Author Topic: ALR Library: A Toast to George Shumway  (Read 2131 times)

Offline Hurricane ( of Virginia)

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ALR Library: A Toast to George Shumway
« on: April 08, 2009, 06:26:11 PM »
As a tribute to George, another pioneer in the study of the Kentucky Longrifle, I am hoping that those who know him personally will add here "tales untold"  to contribute to the information not known to be published elsewhere for future scholars and collectors to honor this mans contributions.
Thank you
Hurricane

Offline Curt J

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Re: ALR Library: A Toast to George Shumway
« Reply #1 on: April 11, 2009, 04:04:21 AM »
As most of you know, George Shumway was the publisher of my books, GUNMAKERS OF ILLINOIS, 1683-1900, Vol. I & II I doubt whether there has ever been a more serious student of the American longrifle than Dr. Shumway. I have to say that he was hard to get to know at first. I was "just a kid" when we first met, and it took him awhile to come to the conclusion that I was serious and committed to the research of early gunmakers. Once he came to that conclusion, we became good friends. He was of great assistance to me in both writing the books and in learning to photograph guns. It saddens me to know that this extremely intelligent and learned man is today but a shadow of his former self.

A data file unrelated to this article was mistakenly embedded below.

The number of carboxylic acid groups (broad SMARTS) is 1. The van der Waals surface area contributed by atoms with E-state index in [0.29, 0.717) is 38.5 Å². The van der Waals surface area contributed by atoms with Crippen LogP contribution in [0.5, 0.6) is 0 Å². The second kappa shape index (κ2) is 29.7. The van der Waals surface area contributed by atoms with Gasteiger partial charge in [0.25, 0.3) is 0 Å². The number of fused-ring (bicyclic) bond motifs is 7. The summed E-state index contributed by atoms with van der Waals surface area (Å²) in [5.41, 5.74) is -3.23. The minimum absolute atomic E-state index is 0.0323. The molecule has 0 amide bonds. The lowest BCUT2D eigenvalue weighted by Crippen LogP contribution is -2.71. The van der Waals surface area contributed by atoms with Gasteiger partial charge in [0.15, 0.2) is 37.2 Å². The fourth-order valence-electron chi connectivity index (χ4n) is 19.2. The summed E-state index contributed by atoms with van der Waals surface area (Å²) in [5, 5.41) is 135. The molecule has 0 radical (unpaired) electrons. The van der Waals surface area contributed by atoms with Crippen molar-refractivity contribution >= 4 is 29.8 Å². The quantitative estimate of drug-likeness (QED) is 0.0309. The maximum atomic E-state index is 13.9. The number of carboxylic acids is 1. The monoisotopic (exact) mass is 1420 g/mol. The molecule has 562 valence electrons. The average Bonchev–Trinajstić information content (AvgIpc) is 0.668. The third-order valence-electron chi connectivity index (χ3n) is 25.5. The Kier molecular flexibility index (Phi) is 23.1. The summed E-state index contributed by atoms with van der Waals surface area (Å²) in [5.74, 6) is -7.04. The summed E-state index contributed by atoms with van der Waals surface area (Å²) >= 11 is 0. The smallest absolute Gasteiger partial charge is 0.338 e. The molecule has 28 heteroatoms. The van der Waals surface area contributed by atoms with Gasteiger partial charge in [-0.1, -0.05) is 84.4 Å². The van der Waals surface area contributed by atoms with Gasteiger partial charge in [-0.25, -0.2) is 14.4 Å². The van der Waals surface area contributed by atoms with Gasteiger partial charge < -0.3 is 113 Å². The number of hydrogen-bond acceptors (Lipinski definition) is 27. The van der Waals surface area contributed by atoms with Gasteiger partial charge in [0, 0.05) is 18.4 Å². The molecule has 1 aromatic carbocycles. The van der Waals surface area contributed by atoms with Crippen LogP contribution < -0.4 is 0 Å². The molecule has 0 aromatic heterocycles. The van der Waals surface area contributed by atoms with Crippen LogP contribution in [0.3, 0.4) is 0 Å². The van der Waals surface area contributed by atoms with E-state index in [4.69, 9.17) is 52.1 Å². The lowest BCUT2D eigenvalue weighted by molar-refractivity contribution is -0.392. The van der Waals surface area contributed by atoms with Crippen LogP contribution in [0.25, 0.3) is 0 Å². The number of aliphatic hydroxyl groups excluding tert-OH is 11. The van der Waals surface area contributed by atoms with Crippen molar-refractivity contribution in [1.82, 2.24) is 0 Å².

« Last Edit: April 11, 2009, 06:51:21 PM by Curt J »

Offline mr. no gold

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Re: ALR Library: A Toast to George Shumway
« Reply #2 on: April 11, 2009, 07:35:38 AM »
George Shumway was affiliated with Scripps Institute of Oceanography in San Diego when I first encountered him. This was in the late 1950s. He was a collector of Kentucky Rifles way back then. A local antique gun shop had a great early Lancaster Rifle (looking back it was probably a J. Graeff piece) and George saw it first and so it went home with him instead of me. He told me many years later that it was destroyed in a house fire in which he lost, or nearly lost, many fine rifles and tons of research material.
He was a quiet, unassuming man who never said more than he needed to. So, it was with some excitement that I bought his first book and have tried since to get them all. It may be appropriate to say that his approach to his books typifies his approach to life; or did.
George lived in a beautiful beachfront home in La Jolla and had the odd distinction to have the skeletons of ancient Indians, still in their burial place, displayed under glass. Needless to say that is not the case today.
I am glad that he went East because he entered into the research and publishing field on the Kentucky Rifle and without him we would be a long way behind where we are.
Best-Dick